I am late posting but we have been having meetings, clearing out, going through the house and yard to see what needs attention, etc. Therefore, I really had to let the blog go and enjoy the Labor Day week end with my community. I did the prayer on Saturday and then we took time to just share with each other.
I have given details about the young life of Mother Hardey. Now I hope to just outline the highpoints of her life as she did so much that I just need to condense it all. Her first vows were advanced seven months to March 15, 1927. At the age of seventeen whe was acting as Mistress General of the school that had more than fifty children. By age twenty-three, she was not only Mistress General but Assistant Superior and Treasurer. By 1836 she was superior at St. Michael's and there were two hundred students, thirty religious in the community, a novitiate and some orphans.
After the General Council in 1839, Elizabeth Galitzin was appointed Assistant General and sent to visit the American houses. She arrived in New York and promised Bishop Hughes that the Society of the Sacred Heart would open a house in New York. In May of 1841, the first Religious arrived to look for a house. Mother Hardey was to be Mistress General. The school opened on August 3. By May of 1842, Mother Hardey was on her way to Europe, the first of 19 crossings, with Mother Galitzin to attend a General Council. She was only 30 years old!!
Father de la Croix who had given up his lodging before when Mother Duchesne and her first companions moved to Florissant near St. Louis, was again moving out of the rectory of his parish. He begged for the Religious of the Sacred Heart to come. He was given the Church in 1823 and took up a collection among his parishioners and even among priest of other Parishes to make this foundation possible. Within a few weeks he had amassed a small fortune. Mother Duchesne was won over but begged that Mother Eugenie Aude would be sent as superior. So the seven foundresses set out only to find that their new home was not yet ready for them. There were three novices, two coadjutrix sisters, and Mother Hamilton and Eugenie Aude and Father de la Croix presented them at Mass on the Feast of All Saints. They were asked to sing the Mass and did so. They moved into their new home three weeks later. It was of colonial style but rather bare inside. They mostly lived on rice and milk the first month and did not own seven plates.
Having entered the Society of the Sacred Heart, Mary Ann, soon to be Aloysia, gave herself completely to God. At one point, shortly after leaving home, her old Mammy appeared and tried to get her to come home saying that her father was ill, was dying, and was calling for her. She was dumb with grief but shook her head to all of her old slave's pleadings to come home. However, when alone she was tempted to run after the wagon and go home to see her father. She went almost a mile before she remembered that she had not prayed. When she stopped to pray, the will of God turned her back to the Convent where she told the superior all that had happened. One of the slaves was sent to inquire after Mr. Hardey and returned saying that he was in his usual good health. On October 22, 1825, Mary Ann took the habit in a ceremony witnessed by a crowd of Hardeys and Smiths as well as numerous friends and the children of the school. At the ceremony Mr. Hardey seemed to be proud of his daughter so when he learned that she had been chosen to be one of the foundresses of the new Convent at St. Michael's, he offered to send an ox-cart to take the Religious to the boat. They left at two in the morning and would have three sleepless nights before arriving safely at St. Michael's which was on the river near New Orleans.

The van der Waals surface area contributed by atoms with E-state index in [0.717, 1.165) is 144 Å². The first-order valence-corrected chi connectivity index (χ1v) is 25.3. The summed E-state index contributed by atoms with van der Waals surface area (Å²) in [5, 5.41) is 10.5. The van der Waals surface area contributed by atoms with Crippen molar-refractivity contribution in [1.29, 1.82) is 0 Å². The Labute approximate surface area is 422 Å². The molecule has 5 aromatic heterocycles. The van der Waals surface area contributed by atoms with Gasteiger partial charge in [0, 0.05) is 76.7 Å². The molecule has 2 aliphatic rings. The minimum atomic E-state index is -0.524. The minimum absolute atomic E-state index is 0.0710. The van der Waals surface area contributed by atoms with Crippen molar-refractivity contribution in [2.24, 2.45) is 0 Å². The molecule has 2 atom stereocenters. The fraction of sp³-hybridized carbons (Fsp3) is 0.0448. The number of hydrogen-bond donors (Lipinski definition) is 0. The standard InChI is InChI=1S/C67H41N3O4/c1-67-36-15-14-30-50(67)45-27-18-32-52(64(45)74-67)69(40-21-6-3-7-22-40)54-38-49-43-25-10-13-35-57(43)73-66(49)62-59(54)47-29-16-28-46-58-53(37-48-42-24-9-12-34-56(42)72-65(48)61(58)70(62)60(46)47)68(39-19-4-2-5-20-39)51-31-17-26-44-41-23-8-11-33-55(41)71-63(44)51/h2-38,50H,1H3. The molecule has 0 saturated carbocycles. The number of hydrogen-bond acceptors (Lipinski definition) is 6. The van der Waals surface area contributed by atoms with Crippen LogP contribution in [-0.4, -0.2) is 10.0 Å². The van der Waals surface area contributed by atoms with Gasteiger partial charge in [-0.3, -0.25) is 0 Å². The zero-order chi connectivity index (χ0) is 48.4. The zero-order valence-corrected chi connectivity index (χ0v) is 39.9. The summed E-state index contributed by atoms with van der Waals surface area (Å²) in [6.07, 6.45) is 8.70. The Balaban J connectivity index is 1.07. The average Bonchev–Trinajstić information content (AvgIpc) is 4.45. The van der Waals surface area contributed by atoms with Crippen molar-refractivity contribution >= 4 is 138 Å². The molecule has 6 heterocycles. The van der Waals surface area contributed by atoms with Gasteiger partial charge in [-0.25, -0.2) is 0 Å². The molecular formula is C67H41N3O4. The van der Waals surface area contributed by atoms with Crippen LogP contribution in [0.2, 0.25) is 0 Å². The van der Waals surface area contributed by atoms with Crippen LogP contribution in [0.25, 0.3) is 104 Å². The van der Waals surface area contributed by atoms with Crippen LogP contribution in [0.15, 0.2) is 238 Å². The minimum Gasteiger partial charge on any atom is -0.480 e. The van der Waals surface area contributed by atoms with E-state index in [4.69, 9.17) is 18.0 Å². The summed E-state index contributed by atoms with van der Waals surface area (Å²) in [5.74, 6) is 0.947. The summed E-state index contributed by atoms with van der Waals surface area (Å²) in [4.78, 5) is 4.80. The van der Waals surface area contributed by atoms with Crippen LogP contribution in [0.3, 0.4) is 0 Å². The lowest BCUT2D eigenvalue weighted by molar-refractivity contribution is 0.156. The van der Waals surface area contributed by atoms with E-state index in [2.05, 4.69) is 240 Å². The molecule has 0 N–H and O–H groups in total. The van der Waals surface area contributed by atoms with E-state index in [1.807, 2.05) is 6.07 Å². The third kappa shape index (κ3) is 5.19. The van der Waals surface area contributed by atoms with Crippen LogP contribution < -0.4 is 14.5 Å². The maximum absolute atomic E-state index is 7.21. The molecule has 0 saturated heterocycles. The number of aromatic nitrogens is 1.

I was going to continue with the life of Mother Hardey, but I am off to the University. I need to get rid of two file cabinets today as they are taking up too much space in my office (I still have two more!!) - Clearing out papers is one thing I hate to do and yet cannot just throw away without looking at what I am throwing out. Still, I have not used anything in those file cabinets for over a year! Pray that I can be strong and just keep pitching! The men are scheduled to move them today but I just found out last night at the end of our two hour staff meeting so felt that I needed to leave at 5:30 to be home with my community and just go in today!! So this is the only blog you are getting. To end with a spiritual note: Mother Hardey spent her prayer time with the phrase, "Behold this Heart..." We will never get tired of contemplating the Heart of Jesus and His great love for each of us.
Hello, my name is Helen Rosenthal, RSCJ. Those initials stand for Religious of the Sacred Heart in Latin, French, Italian, and Spanish. Since my religious congregation began in France in 1800 and now is all over the world, we have kept the RSCJ. By now you know that I am not only known as Dr. Helen Rosenthal, but also as Sister Helen Rosenthal.
I am the oldest of four children. We were all born and raised in St. Louis, Missouri. We lived in a big house with a playroom on the third floor. On Sundays we either went to my paternal grandmother's house where her six children would gather faithfully for supper or we would have my mother's father and our great aunt and uncle for a roast beef dinner at home. In summer, I would go to the lake with my Dad and I still love to swim.